Taxi Uncle

Posted: July 23, 2009 by fievel in Labels: ,

I took a taxi yesterday, and yes at times like these when Im fast approaching the state of being "chronically unemployed" I really shouldn't be taking cabs anymore but let's leave that guilt trip essay for another rainy day, and I got into an interesting conversation with the cab driver.

Thinking back I should have asked him for his name, but I didn't, so let's refer to him as taxi uncle. Taxi uncle isn't all that advanced in age, he looked to be around 35, 40 at best. He spoke really good english with grammar being purposefully dropped for sounding more endearing as most conversations between Singaporeans in the heartlands go, and he started the whole conversation like this...

"What do you work as?" asked taxi uncle,in trademark Singaporean straightforwardness.

"I'm not working at the moment, im unemployed." I answered almost fashionably.

"Oh! How old are you?"

"30 this year" I wonder why I always add "this year" to this answer, as if that makes it any different.

"30 ah!? Can drive taxi lor." taxi uncle exclaimed without needing to further explain himself, 'cos I have already been reminded by my dad 30 is the legal age to apply for a taxi license :S

"Ah, no lah!" Talking before using my thick skull is sometimes what I do and I immediately felt ashamed for the obvious disdain I displayed for his profession, even if it was just disdain FOR myself doing it. And so I quickly added, "No lah, maybe just not for now, maybe next time."

Sensing my attitude wasn't of a rude nature, he said, "Look, I also used to think like you, but life and age can change how we think. I used to work as an Engineer you know, doing sales and earning more than 10k a month for a while. But ah...when I lost my job after analog got replaced by digital technology, I did many different jobs after that and one day I became a taxi driver. Strangely hor, this is the job I have enjoyed the most leh. No stress, enough money for family, have more time for my wife and kids now."

Look, at this point you can either doubt that he was really earning >10k a month long time ago, or you can just believe him like me, and begin to wonder if this man could really be me one day. It's not that I despise taxi driving, my old man was a bus driver and he earned an honest keep to support our whole family, it's just that I had always held higher aspirations for myself than working in menial labour.

The taxi trip was very short and so we had no time to bring the conversation much further than that, perhaps luckily so. It didn't occur to me to blog about this until earlier when I read on another blog about a man's question to MP Halimah Yacob.

See this The New Paper link and read below for excerpt.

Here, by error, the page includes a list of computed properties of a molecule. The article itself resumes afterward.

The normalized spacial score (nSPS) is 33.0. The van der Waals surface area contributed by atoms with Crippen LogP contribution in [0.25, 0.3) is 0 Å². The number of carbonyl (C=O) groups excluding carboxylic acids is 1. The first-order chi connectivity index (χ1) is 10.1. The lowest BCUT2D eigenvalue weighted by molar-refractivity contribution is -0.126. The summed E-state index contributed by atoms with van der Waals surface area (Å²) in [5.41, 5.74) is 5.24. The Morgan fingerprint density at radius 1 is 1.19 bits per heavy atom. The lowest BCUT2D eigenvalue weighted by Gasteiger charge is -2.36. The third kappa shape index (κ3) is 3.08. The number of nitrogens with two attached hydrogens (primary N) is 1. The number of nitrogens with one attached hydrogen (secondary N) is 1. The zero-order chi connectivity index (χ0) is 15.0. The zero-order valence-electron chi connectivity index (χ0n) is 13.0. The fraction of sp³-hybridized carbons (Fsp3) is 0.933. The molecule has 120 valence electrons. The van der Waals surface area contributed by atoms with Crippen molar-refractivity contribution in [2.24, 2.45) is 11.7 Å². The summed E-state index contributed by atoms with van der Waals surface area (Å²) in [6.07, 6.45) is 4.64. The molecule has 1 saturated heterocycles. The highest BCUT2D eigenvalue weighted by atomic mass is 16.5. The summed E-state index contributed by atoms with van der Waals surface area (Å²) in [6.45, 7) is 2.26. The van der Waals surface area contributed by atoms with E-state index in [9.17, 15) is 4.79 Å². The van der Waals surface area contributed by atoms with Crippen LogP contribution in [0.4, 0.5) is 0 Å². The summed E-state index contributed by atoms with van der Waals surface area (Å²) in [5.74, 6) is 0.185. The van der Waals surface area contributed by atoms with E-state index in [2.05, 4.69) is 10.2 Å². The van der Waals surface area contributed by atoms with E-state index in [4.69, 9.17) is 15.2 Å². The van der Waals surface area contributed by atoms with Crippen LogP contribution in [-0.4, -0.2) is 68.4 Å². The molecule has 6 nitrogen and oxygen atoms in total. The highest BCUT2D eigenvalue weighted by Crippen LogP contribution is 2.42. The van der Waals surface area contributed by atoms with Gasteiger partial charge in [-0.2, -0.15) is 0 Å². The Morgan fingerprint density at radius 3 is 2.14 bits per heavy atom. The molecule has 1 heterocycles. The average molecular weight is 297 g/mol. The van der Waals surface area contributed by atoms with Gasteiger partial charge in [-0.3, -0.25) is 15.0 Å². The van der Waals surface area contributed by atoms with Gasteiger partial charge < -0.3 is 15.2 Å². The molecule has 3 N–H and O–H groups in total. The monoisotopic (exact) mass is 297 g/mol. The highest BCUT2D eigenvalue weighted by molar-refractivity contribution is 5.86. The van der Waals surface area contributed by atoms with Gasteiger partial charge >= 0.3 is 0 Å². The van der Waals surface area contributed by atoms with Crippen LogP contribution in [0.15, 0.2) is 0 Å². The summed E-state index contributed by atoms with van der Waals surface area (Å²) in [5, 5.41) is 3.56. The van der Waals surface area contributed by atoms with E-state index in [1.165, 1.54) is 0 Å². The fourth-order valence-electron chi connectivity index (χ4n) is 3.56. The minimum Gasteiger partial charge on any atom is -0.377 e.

THE man had a simple question for his MP:
I will be a security guard if I must, he said, but how can I encourage my children to do well in school if I can't find a good job despite my (tertiary) education?
It was a statement that shook even a battle-hardened MP like Madam Halimah Yacob (Jurong GRC). 'When he responded in that manner, I also started thinking,' she said.

Madam Halimah was raising this example with The New Paper last night after a hotly-debated Parliamentary discussion on how to help retrenched Professionals, Managers, Executives and Technicians (PMETs).The man, a former manager in his 50s with an engineering diploma, was retrenched late last year. Unable to find a job, he became a taxi driver.

Part of the problem why our nation has so many structurally displaced, unemployed workers, mostly past their 40s, is because our labour market does not have the chance to evolve on its own. There is too much government intervention. In fact, it is entirely directed and controlled from the top down.

I'm not into thinking that there are jobs out there for me that are being taken by a foreigner. But there are others who are indeed so displaced. There is no way anyone can prove or disprove the government's stance that we need all the foreigners who are willing to show up at our shores, or that the absence of a minimum wage is indeed better. But what every democracy needs is a bit more of a tug-of-war between the people and the government. There should be more voice, more to-and-fro-ing before policies get laid on us the citizens. I just think we should have a more independent labour union, one whose representatives speak their minds more freely without either having to worry about legal consequences or their very own continued existence as a labour union member. I don't know if all of you can see it, but I'm guessing that the below video shows a union member, not really asking a question, but making a statement, at the 2009 tripartism forum. Obama was recently criticized for planting a question during a planned press conference. I'm not implying this is the same (I'm afraid of legal repercussions too!) but I sure don't feel the spontaneity in Mr. Gary Haris' "question", for whatever reasons I can only guess at.